Early Air Pollution Exposure Linked to Cognitive Skill Decline Later? What the Researchers Say
(Photo : Kevin Frayer/Getty Images) Decline in cognitive thinking during late-adulthood is seen as one implication of early air pollution exposure.

A recent study conducted by the University of Edinburgh research team unveiled that a high exposure to air pollution among children will lead to a deterioration of the person's cognitive skill, once he/she reaches late-adulthood period, which is around 70 years old.

What the research group discovered

A study from the Journals of Alzheimer Disease revealed that an early exposure to air pollution has an impact on the person's thinking skills later in life. The researchers from Edinburgh examined 572 persons as the population size.

The said population, which was composed of adults who have an estimated ages around 70 years old, underwent Moray House Test to measure their cognitive abilities using latent growth models and linear regression.

The said test is essential for the study as the specific ages of 11, 70, 76 and 79 years will determinte how the past exposure to air pollution affected them. Moreover, factors like sex, social status, IQ during 11 years old and inclination to smoking are also carried out in the study.

For the air pollution modelling, researchers used EMEP4UK Atmospheric Chemistry transport model. The said model will be focused on measuring concentrations of the particulate matter, PM2.5  in five time periods (1935, 1950, 1970, 1980, 1990) starting from 1935 up to the present year.

The results was not that far-reaching according to the researchers, but they noted that an early exposure to air pollution was linked to decreased thinking capability of the people in the late stage of their life.

The Director of the Alzheimer Scotland Dementia Research Center at Ediburgh, Dr. Tom Russ, reported that this was the first time that the findings about air pollution exposure of the children will have an effect on their brain after several decades, News Medical reported. He added that the study will aid the future generations to avoid the possible risk of acquiring dementia when they grow up.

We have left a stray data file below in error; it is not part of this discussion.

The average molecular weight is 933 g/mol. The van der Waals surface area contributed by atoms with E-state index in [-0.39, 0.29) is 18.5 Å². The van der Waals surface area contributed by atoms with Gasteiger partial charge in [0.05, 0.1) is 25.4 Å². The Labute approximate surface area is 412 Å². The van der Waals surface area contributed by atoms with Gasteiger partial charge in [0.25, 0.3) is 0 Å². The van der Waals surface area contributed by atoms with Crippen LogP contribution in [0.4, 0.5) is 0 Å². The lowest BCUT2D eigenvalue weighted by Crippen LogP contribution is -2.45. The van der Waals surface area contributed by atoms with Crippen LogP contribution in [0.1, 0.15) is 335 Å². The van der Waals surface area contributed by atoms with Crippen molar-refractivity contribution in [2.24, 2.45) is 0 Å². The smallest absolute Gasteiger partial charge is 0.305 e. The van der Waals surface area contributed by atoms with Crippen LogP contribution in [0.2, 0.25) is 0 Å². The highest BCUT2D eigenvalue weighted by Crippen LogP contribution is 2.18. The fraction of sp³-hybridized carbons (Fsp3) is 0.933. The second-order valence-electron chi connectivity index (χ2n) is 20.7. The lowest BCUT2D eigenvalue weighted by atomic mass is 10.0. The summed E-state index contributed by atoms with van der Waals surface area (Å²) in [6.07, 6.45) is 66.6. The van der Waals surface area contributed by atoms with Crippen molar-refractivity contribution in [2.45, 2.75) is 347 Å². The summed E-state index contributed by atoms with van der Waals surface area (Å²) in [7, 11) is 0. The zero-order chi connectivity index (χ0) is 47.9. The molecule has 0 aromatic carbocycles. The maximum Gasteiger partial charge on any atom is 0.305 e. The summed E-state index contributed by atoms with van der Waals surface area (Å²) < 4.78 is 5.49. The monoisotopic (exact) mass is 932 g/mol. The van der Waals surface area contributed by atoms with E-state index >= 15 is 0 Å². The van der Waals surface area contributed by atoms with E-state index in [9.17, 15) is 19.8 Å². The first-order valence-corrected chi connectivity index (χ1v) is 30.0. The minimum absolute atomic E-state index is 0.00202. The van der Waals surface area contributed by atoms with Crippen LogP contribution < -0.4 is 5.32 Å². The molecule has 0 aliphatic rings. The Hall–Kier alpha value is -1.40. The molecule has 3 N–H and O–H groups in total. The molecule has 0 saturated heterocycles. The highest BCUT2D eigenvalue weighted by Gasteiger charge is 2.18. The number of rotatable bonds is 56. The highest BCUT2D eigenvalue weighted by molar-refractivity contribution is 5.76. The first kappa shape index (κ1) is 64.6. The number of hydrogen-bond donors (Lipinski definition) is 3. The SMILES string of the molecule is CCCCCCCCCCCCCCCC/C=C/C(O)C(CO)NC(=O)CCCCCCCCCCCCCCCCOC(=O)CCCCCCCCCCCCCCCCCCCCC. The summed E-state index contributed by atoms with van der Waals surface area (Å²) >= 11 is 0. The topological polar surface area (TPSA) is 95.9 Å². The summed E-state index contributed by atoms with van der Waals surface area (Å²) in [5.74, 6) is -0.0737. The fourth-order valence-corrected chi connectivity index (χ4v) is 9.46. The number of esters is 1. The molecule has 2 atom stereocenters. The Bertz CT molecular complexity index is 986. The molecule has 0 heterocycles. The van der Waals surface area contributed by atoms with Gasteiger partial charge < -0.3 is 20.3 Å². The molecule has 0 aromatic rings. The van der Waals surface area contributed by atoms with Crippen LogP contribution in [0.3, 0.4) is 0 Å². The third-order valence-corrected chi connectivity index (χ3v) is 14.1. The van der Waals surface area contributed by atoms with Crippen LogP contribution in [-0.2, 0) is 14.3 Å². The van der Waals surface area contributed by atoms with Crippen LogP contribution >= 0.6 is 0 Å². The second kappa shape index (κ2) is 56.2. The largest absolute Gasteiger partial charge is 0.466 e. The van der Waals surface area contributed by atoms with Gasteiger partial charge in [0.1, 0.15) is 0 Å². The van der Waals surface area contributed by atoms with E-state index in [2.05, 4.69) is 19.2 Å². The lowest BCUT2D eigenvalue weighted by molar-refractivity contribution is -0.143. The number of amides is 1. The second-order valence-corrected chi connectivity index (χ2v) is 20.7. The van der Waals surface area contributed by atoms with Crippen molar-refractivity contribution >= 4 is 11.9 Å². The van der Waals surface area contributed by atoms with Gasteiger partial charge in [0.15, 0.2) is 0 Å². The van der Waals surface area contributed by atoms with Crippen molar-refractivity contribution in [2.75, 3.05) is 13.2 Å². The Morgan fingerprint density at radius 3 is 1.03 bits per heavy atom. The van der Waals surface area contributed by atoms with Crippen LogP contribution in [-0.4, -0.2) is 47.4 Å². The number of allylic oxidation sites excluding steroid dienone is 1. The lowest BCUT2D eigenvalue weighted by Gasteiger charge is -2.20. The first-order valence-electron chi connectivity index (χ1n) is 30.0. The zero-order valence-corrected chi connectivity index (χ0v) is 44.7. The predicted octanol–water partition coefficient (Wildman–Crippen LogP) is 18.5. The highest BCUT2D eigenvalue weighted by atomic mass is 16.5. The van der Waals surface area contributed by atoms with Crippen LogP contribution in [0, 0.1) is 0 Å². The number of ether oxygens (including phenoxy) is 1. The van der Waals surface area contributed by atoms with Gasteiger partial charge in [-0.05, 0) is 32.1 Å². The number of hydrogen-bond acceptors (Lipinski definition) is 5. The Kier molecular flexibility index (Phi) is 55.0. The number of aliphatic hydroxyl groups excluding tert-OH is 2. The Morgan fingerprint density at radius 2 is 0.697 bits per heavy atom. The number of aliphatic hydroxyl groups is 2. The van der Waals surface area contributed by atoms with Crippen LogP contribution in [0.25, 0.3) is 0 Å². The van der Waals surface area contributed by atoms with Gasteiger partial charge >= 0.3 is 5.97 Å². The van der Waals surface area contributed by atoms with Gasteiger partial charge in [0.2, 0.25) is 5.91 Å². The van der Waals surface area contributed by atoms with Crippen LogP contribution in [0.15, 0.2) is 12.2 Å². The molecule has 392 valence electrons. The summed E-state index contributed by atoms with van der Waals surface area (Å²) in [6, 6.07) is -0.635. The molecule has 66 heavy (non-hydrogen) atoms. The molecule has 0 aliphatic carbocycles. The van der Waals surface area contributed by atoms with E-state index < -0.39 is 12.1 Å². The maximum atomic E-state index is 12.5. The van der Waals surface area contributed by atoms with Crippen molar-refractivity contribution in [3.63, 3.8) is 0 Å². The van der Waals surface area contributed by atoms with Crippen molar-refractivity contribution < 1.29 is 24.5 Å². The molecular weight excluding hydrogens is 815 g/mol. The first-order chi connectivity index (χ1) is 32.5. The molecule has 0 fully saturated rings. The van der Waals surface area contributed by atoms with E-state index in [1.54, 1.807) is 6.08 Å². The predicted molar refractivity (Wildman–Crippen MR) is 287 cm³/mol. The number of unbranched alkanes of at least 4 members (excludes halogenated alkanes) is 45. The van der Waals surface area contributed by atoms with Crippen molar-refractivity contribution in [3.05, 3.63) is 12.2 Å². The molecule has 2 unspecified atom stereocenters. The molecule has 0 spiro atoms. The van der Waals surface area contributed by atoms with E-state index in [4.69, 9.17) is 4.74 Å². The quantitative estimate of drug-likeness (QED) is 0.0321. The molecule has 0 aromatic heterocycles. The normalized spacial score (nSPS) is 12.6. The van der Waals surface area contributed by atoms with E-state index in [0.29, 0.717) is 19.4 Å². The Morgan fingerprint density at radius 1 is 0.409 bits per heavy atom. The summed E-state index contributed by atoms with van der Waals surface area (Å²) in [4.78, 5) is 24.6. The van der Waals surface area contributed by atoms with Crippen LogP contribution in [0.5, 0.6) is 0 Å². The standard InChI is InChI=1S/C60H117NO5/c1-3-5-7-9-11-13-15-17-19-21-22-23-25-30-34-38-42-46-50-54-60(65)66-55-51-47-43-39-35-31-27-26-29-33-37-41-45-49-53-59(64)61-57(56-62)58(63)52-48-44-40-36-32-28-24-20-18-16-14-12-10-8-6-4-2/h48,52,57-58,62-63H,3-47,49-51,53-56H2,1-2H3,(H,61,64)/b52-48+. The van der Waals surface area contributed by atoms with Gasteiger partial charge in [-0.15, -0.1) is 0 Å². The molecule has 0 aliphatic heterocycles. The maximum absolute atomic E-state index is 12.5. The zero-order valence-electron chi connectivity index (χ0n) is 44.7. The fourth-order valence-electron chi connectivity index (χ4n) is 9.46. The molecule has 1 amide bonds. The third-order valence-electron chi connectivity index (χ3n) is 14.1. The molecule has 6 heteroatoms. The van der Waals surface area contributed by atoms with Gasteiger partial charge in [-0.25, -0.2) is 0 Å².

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The Lothian Birth Cohort 1936 study was the basis for the extension of the study, where the participants born in 1936 were the same respondents during the 1947 Scottish Mental Survey.

The researchers have been exploring the Lothian Birth Cohorts since 1999 to calculate the cognitive ability of the person which as time goes by, changes throughout the years.

Early Exposures to Air Pollution

In 2018, the World Health Organization reported that the children will likely be born lighter and more premature when their mothers are exposed to air pollution during their pregnancy. It was seen in the report that polluted air resulted to a decline in neurodevelopment and cognitive skills, which could be associated with childhood cancer and asthma. Later, more serious diseases like cardiovascular diseases can be obtained by the children who are heavily exposed in air pollution.

While people in majority knows that a polluted air can only be inhaled outside through gases coming from factories and smokes, air pollution can also happen even inside the houses. Young children will likely ingest polluted air in the form of fuels used for cooking.

For the children to avoid air pollution, make sure they stay away from chemical sprays and smokers. In going to a nearby place, the best thing to do is to walk or ride a bike to avoid further gas emissions.

Additionally, make sure that your parents regularly clean their automobile before going to work or to other places, so fuel emissions will release less pollution. Also, remember to save your electricity so that the amount of greenhouse gases will be lessened.

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Written by Joen Coronel

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